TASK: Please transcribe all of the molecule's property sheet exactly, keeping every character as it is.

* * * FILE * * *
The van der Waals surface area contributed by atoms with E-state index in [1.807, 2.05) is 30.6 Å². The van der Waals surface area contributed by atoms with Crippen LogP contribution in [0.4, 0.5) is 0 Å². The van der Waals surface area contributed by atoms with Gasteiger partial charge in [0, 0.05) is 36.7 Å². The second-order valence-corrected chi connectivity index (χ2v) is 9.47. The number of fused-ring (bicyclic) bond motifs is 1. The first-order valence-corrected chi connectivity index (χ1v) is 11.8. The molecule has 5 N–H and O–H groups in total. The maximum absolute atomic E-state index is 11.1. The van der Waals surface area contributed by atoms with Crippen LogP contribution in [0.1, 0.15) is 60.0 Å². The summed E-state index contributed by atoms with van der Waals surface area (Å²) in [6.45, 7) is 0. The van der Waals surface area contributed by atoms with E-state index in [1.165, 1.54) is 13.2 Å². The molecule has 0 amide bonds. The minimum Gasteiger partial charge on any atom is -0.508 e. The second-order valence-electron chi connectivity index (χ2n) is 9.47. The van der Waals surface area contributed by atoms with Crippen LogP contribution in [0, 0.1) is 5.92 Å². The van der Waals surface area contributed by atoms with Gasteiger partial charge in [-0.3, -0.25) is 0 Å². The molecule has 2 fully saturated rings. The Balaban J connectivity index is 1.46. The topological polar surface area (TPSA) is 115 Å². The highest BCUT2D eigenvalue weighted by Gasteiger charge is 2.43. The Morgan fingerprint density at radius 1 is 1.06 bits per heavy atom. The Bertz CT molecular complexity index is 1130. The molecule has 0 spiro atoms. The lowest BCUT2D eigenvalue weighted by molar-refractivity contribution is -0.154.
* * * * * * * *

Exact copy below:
The van der Waals surface area contributed by atoms with E-state index in [1.807, 2.05) is 30.6 Å². The van der Waals surface area contributed by atoms with Crippen LogP contribution in [0.4, 0.5) is 0 Å². The van der Waals surface area contributed by atoms with Gasteiger partial charge in [0, 0.05) is 36.7 Å². The second-order valence-corrected chi connectivity index (χ2v) is 9.47. The number of fused-ring (bicyclic) bond motifs is 1. The first-order valence-corrected chi connectivity index (χ1v) is 11.8. The molecule has 5 N–H and O–H groups in total. The maximum absolute atomic E-state index is 11.1. The van der Waals surface area contributed by atoms with Crippen LogP contribution in [0.1, 0.15) is 60.0 Å². The summed E-state index contributed by atoms with van der Waals surface area (Å²) in [6.45, 7) is 0. The van der Waals surface area contributed by atoms with E-state index in [1.165, 1.54) is 13.2 Å². The molecule has 0 amide bonds. The minimum Gasteiger partial charge on any atom is -0.508 e. The second-order valence-electron chi connectivity index (χ2n) is 9.47. The van der Waals surface area contributed by atoms with Crippen LogP contribution in [0, 0.1) is 5.92 Å². The van der Waals surface area contributed by atoms with Gasteiger partial charge in [-0.3, -0.25) is 0 Å². The molecule has 2 fully saturated rings. The Balaban J connectivity index is 1.46. The topological polar surface area (TPSA) is 115 Å². The highest BCUT2D eigenvalue weighted by Gasteiger charge is 2.43. The Morgan fingerprint density at radius 1 is 1.06 bits per heavy atom. The Bertz CT molecular complexity index is 1130. The molecule has 0 spiro atoms. The lowest BCUT2D eigenvalue weighted by molar-refractivity contribution is -0.154.